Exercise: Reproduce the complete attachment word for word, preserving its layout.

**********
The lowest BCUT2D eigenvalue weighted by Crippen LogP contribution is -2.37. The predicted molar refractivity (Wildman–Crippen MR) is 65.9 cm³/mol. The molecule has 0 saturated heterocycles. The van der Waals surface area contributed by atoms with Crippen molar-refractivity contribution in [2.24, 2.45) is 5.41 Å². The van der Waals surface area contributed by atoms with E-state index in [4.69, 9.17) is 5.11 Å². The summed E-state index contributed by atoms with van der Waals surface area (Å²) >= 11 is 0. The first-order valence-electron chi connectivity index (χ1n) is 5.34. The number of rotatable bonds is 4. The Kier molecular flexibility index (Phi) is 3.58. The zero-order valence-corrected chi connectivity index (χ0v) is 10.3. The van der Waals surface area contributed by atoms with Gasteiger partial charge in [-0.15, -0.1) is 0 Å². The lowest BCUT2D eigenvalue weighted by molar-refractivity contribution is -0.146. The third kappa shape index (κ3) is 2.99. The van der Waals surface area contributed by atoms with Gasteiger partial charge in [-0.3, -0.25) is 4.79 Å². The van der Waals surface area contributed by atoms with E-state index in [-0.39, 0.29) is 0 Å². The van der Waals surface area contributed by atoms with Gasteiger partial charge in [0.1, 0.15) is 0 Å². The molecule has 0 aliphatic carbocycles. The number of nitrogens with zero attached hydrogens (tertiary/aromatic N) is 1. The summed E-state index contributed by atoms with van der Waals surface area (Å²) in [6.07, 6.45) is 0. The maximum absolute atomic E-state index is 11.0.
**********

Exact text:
The lowest BCUT2D eigenvalue weighted by Crippen LogP contribution is -2.37. The predicted molar refractivity (Wildman–Crippen MR) is 65.9 cm³/mol. The molecule has 0 saturated heterocycles. The van der Waals surface area contributed by atoms with Crippen molar-refractivity contribution in [2.24, 2.45) is 5.41 Å². The van der Waals surface area contributed by atoms with E-state index in [4.69, 9.17) is 5.11 Å². The summed E-state index contributed by atoms with van der Waals surface area (Å²) >= 11 is 0. The first-order valence-electron chi connectivity index (χ1n) is 5.34. The number of rotatable bonds is 4. The Kier molecular flexibility index (Phi) is 3.58. The zero-order valence-corrected chi connectivity index (χ0v) is 10.3. The van der Waals surface area contributed by atoms with Gasteiger partial charge in [-0.15, -0.1) is 0 Å². The lowest BCUT2D eigenvalue weighted by molar-refractivity contribution is -0.146. The third kappa shape index (κ3) is 2.99. The van der Waals surface area contributed by atoms with Gasteiger partial charge in [-0.3, -0.25) is 4.79 Å². The van der Waals surface area contributed by atoms with E-state index in [-0.39, 0.29) is 0 Å². The van der Waals surface area contributed by atoms with Gasteiger partial charge in [0.1, 0.15) is 0 Å². The molecule has 0 aliphatic carbocycles. The number of nitrogens with zero attached hydrogens (tertiary/aromatic N) is 1. The summed E-state index contributed by atoms with van der Waals surface area (Å²) in [6.07, 6.45) is 0. The maximum absolute atomic E-state index is 11.0.